Highs and Lows

There’s a bit too much to this story to include everything so I’ll just hit the highs and lows of it. In fact, for this part, I’ll just stay with the lows.

Those started in the crawl space under the house Friday evening about eight-thirty. That’s when I started pulling wire, drilling holes through two-by-tens, pulling wire, drilling more holes, pulling more wire. Then, I had to crawl back out from under the house to feed more wire down from the closet where the breaker panel is located.

After poking another twenty feet of wire down below, I crawled back under the house, pulled that wire through the main support beam, started drilling more holes and pulling the wire through those holes. No part of the job was comfortable but I’ve been in worse spots, for sure. I could crawl on my hands and knees except for the places where drain lines, heat and air vents or other obstructions were placed below the bottoms of the joists. Which meant that about half the time, I was doing military-style crawling, using knees, toes and elbows. Still, it wasn’t too bad: no spider webs, no shedded snake skins, no critters of any kind that I could see. And besides that, most of the crawl space was “floored” with old tar paper. Except for the part right under the bathroom and even there the dirt was basically “clean” and dry.

Well, it was clean and dry until around ten o’clock. I was using too much pressure drilling a hole. The bit broke through just a bit before I expected it to. That pressure I was using to force the bit through the wood didn’t go to waste, though. No sir, it pushed it right on into the hot water supply line for the tub/shower. I had to crawl out from under the house and get all the way around the back of the house, around the garage and to the front of the house where the main water cutoff is located. I was able to do in a bit less time than most people might expect from a sixty-three-year-old man. As I was walking back to crawl back under the house, I was thinking of a line from Jimmy Buffet’s “Margaritaville.” Not the part about that frozen concoction, the part about whose fault it was.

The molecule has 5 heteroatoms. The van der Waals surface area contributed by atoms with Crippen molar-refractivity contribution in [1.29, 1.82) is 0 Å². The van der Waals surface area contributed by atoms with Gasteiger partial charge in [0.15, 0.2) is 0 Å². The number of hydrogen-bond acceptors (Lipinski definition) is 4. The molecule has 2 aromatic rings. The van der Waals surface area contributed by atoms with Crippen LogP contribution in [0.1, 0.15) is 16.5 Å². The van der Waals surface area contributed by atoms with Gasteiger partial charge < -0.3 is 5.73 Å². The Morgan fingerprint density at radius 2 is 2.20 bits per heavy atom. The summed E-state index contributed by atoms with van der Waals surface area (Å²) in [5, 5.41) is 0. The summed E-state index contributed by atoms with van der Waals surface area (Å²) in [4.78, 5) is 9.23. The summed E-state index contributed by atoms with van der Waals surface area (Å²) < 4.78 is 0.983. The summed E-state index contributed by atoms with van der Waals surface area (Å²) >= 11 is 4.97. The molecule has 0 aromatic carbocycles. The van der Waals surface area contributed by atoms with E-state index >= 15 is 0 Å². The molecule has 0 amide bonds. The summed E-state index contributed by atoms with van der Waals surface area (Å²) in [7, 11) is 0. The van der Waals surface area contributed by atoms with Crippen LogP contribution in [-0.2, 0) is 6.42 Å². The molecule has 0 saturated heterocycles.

Fortunately—even though unexpectedly—I had the parts I needed to replace the damaged water line. And it only took about ten minutes to do that. Finishing up the electrical wiring part of the project took another hour. At least the mud was warm…

By the time I drug myself out from under the house for the fourth and final time, my clothes and I were rather well plastered from stem to stern, top to bottom, front to back and most parts in between. I used the garden house to wash off as much as I could then draped my jeans and shirt across the railing on the small deck at the back of the house.

After an all-night soaking and two washes and two rinses, the clothes seemed clean and the washing machine needed a full cycle without any clothes in it to get it cleaned up.

Sometimes, the job is more complicated than we first expected. Sometimes, we manage to make it more complicated by our own mistakes. And, of course, when it comes to God’s work in us, it’s mostly our own mistakes that make the job take more time and effort than it would otherwise.

But, as long as we stay with him till it’s finished, things will work out. And we’ll get clean in the process.

H. Arnett

About Doc Arnett

Native of southwestern Kentucky currently living in Ark City, Kansas, with my wife of twenty-nine years, Randa. We have, between us, eight children and twenty-eight grandkids. We enjoy singing, worship, remodeling and travel.
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